Math anxiety makes GM food data hard to decipher
People who feel intimidated by math may have a hard time understanding messages about genetically modified foods and other health-related information, according to researchers.
“Math anxiety, which happens when people are worried or are concerned about using math or statistics, leads to less effort and decreases the ability to do math,” says Roxanne Parrott, distinguished professor of communication arts and sciences and health policy and administration at Penn State. “Math anxiety also has been found to impair working memory.”
A new study published online in the Journal of Health Communication, shows that math anxiety leads to a decrease in comprehension for people who read statistics in a message about genetically modified foods, while an increase in skills in math and a confidence in those skills led to better comprehension.
The researchers investigated genetically modified food messages because the topic is currently in the news and developing smart policies on food acquisition and safety is increasing.
“This is the first study that we know of to take math anxiety to a health and risk setting,” Parrott says. “Math skills have become a common element in many health and risk message studies, which addresses the skill component of math competence but ignores the cognitive and affective components.”
People who have lower levels of math skills and who have less confidence in their ability to do math had higher levels of math anxiety. However, math anxiety also increases for people who have high levels in both math skills and their belief in those math-solving skills when exposed to a message about genetically modified foods. The math anxiety in high-skilled individuals does not significantly affect the understanding of the message.
“Perhaps this is due to performance anxiety,” Parrott says. “It’s a sense of ‘I know I can do it and I have the skills to do it, but it is making me anxious to apply my skills.'”
Face your math fears
Participants in the study say they believe that statistics presented in messages are more important than those presented on a bar graph, according to the researchers. The perceived level of importance of the messages may make text more persuasive than graphics.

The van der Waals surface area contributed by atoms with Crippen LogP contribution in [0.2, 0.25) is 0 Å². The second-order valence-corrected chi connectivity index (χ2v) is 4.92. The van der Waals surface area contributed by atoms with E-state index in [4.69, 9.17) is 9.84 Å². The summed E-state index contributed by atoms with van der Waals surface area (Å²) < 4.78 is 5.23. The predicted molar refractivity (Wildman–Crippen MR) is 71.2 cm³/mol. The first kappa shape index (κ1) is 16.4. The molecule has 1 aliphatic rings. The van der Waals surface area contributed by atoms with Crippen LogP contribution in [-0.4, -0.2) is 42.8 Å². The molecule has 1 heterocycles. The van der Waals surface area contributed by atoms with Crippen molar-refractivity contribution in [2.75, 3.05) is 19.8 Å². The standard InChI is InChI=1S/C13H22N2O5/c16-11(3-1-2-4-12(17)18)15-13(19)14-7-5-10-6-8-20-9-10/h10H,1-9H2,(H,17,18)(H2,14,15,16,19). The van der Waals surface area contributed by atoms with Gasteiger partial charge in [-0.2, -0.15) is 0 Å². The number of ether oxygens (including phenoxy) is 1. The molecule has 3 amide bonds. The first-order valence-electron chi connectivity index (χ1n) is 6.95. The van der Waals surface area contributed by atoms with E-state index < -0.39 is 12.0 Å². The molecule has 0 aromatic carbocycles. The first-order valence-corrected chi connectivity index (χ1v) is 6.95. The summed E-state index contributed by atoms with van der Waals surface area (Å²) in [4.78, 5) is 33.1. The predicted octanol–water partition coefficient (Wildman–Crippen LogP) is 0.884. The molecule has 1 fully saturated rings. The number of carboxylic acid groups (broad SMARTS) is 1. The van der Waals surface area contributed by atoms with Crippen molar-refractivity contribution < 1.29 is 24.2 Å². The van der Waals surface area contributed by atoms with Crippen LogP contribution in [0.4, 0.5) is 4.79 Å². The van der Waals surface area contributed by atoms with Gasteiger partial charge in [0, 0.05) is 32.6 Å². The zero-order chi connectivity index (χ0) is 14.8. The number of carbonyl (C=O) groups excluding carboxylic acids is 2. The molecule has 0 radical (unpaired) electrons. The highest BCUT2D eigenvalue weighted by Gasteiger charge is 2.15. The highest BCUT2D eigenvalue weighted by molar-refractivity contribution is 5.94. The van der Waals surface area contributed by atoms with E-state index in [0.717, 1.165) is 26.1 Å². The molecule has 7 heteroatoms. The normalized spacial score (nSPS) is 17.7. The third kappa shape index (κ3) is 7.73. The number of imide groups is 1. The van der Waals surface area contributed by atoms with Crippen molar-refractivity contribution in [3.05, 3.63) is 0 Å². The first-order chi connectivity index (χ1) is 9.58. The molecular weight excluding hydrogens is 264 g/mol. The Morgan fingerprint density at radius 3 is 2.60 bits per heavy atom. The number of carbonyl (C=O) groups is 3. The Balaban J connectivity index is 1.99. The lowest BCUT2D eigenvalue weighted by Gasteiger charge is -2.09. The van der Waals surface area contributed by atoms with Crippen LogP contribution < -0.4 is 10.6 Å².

The study underscores the need to improve math skills, and one’s confidence in one’s skills. It also emphasizes that anxiety about facing tasks that require math or statistics skills likely reduces efforts to understand consumer warnings and other health information that relies on numbers.
“This is one more piece of evidence about the importance of applied math education, in which students tackle real world messages and content when learning math skills,” says Parrott. “We have to focus on teaching people math, but also we need to tell people that they do have the skills, and find strategic ways to communicate that ease anxiety and worry about understanding math.”
For the study researchers recruited 323 university students that were randomly assigned a message that was altered to contain one of three different ways of presenting the statistics: a text with percentages, a bar graph and both text and graphs. The statistics were related to three different messages on genetically modified foods, including the results of an animal study, a Brazil nut study, and a food recall announcement.
Researchers measured the participants’ math skills, confidence, and anxiety prior to reading the message. After the test, the researchers again measured the participants’ levels of math anxiety, as well as other abilities, including their comprehension, sense of the message’s importance, and intentions.
Future research should determine whether math anxiety plays a similar role in other types of health risk messages. “My goal is to help people make informed decisions and to do that, they need to understand and comprehend messages,” says Parrott.
Source: Penn State
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